You may not know this about me, but I seriously love the bush of Africa.
At times, I tell Mark I could live there for months and years – possibly for most of life. I can’t fully explain it, but something comes alive in me out where there is endless dust and beautiful space for God’s love to simply flow.
When we made the final decision to come to Mozambique this summer, I could not wait for the chance to get out into the bush and see what it would hold. And just two weeks ago the time came, when our camion of tents, food, and people was loaded up and headed off.
We whipped around sharp turns, waved to bewildered children who rarely see pale skin, bumped so high from massive potholes that our butts were bruised, and were completely covered by dust from the journey.
Those bush days are mostly a blur for me when it comes to specifics of each moment. We ran until the wee hours of the early morning when Mark and I would crash onto our $5 pool floats in our snug 2-person tent to be woken up just hours later by throngs of village children who couldn’t get enough of their pale-skinned visitors. We made friends, visited homes, hosted meetings, and sought to stay instep and beat with His rhythm.
And what He did was seriously breathtaking.
That weekend so many came to know Jesus and give their lives to Him. Person after person we prayed for was healed before our eyes, with their faces radiating this rich and raw wonder that they had just been touched. Pain fled from necks, backs, knees, legs and the like. And blind eyes were opened to the point that the man called to the “white girl in the red shirt” who stood in the room before him.
Freedom came in such tangible ways. We watched as those long entangled with witch doctor rituals rid their families and homes of all medallions, even in the face of threats that death would come on their loved ones if they did so.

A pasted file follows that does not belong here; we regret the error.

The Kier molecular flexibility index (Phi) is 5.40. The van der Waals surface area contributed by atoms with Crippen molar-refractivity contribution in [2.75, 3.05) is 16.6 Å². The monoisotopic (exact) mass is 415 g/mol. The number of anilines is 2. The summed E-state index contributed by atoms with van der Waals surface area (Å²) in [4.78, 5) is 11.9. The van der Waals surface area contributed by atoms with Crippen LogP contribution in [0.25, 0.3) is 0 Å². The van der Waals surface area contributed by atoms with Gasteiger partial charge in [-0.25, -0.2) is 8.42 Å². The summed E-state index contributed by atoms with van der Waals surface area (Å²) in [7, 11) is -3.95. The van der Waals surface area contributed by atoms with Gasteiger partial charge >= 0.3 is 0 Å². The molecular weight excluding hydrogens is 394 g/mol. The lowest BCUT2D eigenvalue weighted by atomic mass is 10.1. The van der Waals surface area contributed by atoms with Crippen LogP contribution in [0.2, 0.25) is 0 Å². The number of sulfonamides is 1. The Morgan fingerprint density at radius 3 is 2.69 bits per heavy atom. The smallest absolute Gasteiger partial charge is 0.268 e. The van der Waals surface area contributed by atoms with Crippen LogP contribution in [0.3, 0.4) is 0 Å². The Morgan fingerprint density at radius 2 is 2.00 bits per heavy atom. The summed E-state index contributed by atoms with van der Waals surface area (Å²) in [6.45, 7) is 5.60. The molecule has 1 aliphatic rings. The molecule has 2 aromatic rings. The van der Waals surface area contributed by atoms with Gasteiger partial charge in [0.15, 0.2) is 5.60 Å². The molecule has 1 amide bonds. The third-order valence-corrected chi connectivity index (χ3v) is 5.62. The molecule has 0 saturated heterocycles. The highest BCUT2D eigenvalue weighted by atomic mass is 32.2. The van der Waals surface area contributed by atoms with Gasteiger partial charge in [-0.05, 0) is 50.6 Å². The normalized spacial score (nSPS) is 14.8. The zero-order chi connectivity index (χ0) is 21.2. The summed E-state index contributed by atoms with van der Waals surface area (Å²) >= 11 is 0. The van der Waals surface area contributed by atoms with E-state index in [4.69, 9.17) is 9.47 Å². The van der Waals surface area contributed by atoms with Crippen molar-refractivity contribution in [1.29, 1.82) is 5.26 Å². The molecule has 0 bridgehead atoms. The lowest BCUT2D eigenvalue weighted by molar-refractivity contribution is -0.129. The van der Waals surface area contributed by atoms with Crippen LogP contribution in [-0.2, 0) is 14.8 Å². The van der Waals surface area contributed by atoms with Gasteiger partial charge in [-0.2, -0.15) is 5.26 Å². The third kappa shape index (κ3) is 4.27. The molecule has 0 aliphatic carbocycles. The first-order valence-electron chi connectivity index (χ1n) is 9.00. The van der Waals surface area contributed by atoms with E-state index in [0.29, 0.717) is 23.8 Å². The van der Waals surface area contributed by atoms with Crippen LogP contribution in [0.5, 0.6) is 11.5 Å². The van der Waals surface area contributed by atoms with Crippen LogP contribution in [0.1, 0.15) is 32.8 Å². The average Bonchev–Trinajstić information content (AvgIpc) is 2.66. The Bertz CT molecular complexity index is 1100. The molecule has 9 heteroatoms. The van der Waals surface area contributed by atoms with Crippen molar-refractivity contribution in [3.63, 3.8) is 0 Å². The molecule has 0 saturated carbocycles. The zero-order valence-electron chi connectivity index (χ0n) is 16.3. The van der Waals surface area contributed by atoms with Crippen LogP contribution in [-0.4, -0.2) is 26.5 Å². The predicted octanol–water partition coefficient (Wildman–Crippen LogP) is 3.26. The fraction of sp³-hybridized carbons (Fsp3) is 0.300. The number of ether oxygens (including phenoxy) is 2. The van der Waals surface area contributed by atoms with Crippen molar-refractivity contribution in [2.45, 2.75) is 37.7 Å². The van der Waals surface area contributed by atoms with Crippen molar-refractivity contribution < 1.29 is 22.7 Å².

One woman we visited was writhing in pain when we showed up at her door. Her stomach and back were filled with infection and sharp, unrelenting pain to the point that she could barely speak. After meeting her and her husband, we prayed asking Jesus to touch her. And right there, on her straw daybed, she was healed. Minutes later she was up walking as she hadn’t done for so very long. When we left, with 5 pounds of peanuts in hand as a thank you token, she was smiling ear to ear in peaceful relief.
She was in need. We prayed. And God, as only He can, healed her. It is the beautiful simplicity of the Kingdom.
The second night, Mark preached and we watched the village witch doctor’s wife, along with many others, receive Jesus. Afterwards we held a prayer, or “fire tunnel,” for the entire village to walk through. They were all asked to place their hand on the place they needed prayer and we would pray simple words of healing as they passed. What happened next was incredible.
Person after person was touched, receiving what they needed as they walked through. By halfway down the tunnel, most were no longer limping or pointing to their wounded area. Instead, they were walking, dancing, laughing, and rejoicing – because they were in need and Jesus healed them.
There are so many things I found in the dust that weekend, and one of the most beautiful treasures was my revived expectation of His movement. Stepping into the bush, I found myself walking with this rested anticipation that God would certainly move wherever I was. I didn’t need to be concerned with if He would do something, but with what He wanted to do.
Our task is to stay so near to His heart to discern what He is doing, not operating from assumption, but out of moment-by-moment intimacy. All He asks is for us to stay close and listen in. And from this place comes the question you and I get to ask each day: “So what are you doing now?”
The rightful place from which miracles flow is the place of intimacy, knowing that He will move because of who He is; it is never from a posture of begging or demanding Him to do something. When we walk in identity, our demands diminish because our expectation of Him moving builds in each moment.
Our bush weekend was marked by finding myself so rested in as His that I carried this joyful expectation of Him moving, touching, healing, breathing, beckoning, reconciling, and encountering. And…He did.